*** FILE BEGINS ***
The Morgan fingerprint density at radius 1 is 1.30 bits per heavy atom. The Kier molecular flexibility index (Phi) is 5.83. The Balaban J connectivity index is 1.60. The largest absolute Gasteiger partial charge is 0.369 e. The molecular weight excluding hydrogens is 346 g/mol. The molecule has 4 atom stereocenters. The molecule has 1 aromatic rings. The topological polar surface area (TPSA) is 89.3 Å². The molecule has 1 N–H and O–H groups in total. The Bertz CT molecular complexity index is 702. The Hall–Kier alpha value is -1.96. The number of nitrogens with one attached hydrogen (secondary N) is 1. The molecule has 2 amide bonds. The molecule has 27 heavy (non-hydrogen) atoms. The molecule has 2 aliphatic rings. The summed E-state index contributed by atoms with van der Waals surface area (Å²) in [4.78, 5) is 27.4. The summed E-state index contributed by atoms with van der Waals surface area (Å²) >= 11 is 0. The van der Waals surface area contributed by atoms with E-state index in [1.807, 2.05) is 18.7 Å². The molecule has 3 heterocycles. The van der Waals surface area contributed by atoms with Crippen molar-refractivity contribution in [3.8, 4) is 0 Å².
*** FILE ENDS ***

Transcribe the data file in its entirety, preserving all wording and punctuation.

The Morgan fingerprint density at radius 1 is 1.30 bits per heavy atom. The Kier molecular flexibility index (Phi) is 5.83. The Balaban J connectivity index is 1.60. The largest absolute Gasteiger partial charge is 0.369 e. The molecular weight excluding hydrogens is 346 g/mol. The molecule has 4 atom stereocenters. The molecule has 1 aromatic rings. The topological polar surface area (TPSA) is 89.3 Å². The molecule has 1 N–H and O–H groups in total. The Bertz CT molecular complexity index is 702. The Hall–Kier alpha value is -1.96. The number of nitrogens with one attached hydrogen (secondary N) is 1. The molecule has 2 amide bonds. The molecule has 27 heavy (non-hydrogen) atoms. The molecule has 2 aliphatic rings. The summed E-state index contributed by atoms with van der Waals surface area (Å²) in [4.78, 5) is 27.4. The summed E-state index contributed by atoms with van der Waals surface area (Å²) >= 11 is 0. The van der Waals surface area contributed by atoms with E-state index in [1.807, 2.05) is 18.7 Å². The molecule has 3 heterocycles. The van der Waals surface area contributed by atoms with Crippen molar-refractivity contribution in [3.8, 4) is 0 Å².